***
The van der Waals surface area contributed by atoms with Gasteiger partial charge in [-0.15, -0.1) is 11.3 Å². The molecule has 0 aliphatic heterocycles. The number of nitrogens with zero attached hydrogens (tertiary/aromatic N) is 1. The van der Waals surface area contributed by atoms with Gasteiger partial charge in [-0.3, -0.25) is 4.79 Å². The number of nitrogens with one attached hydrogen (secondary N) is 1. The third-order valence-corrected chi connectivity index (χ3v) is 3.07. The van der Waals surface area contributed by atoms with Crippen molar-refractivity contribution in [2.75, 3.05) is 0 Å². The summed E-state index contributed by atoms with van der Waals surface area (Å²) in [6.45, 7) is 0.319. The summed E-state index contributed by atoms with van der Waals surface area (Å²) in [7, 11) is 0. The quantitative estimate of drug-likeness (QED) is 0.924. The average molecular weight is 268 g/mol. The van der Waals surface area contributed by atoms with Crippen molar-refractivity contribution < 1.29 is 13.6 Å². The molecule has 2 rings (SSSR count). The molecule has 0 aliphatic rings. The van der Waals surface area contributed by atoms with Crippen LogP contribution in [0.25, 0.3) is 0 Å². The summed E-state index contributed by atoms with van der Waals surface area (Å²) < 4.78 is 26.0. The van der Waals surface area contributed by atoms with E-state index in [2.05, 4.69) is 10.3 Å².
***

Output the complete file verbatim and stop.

The van der Waals surface area contributed by atoms with Gasteiger partial charge in [-0.15, -0.1) is 11.3 Å². The molecule has 0 aliphatic heterocycles. The number of nitrogens with zero attached hydrogens (tertiary/aromatic N) is 1. The van der Waals surface area contributed by atoms with Gasteiger partial charge in [-0.3, -0.25) is 4.79 Å². The number of nitrogens with one attached hydrogen (secondary N) is 1. The third-order valence-corrected chi connectivity index (χ3v) is 3.07. The van der Waals surface area contributed by atoms with Crippen molar-refractivity contribution in [2.75, 3.05) is 0 Å². The summed E-state index contributed by atoms with van der Waals surface area (Å²) in [6.45, 7) is 0.319. The summed E-state index contributed by atoms with van der Waals surface area (Å²) in [7, 11) is 0. The quantitative estimate of drug-likeness (QED) is 0.924. The average molecular weight is 268 g/mol. The van der Waals surface area contributed by atoms with Crippen molar-refractivity contribution < 1.29 is 13.6 Å². The molecule has 2 rings (SSSR count). The molecule has 0 aliphatic rings. The van der Waals surface area contributed by atoms with Crippen LogP contribution in [0.25, 0.3) is 0 Å². The summed E-state index contributed by atoms with van der Waals surface area (Å²) < 4.78 is 26.0. The van der Waals surface area contributed by atoms with E-state index in [2.05, 4.69) is 10.3 Å².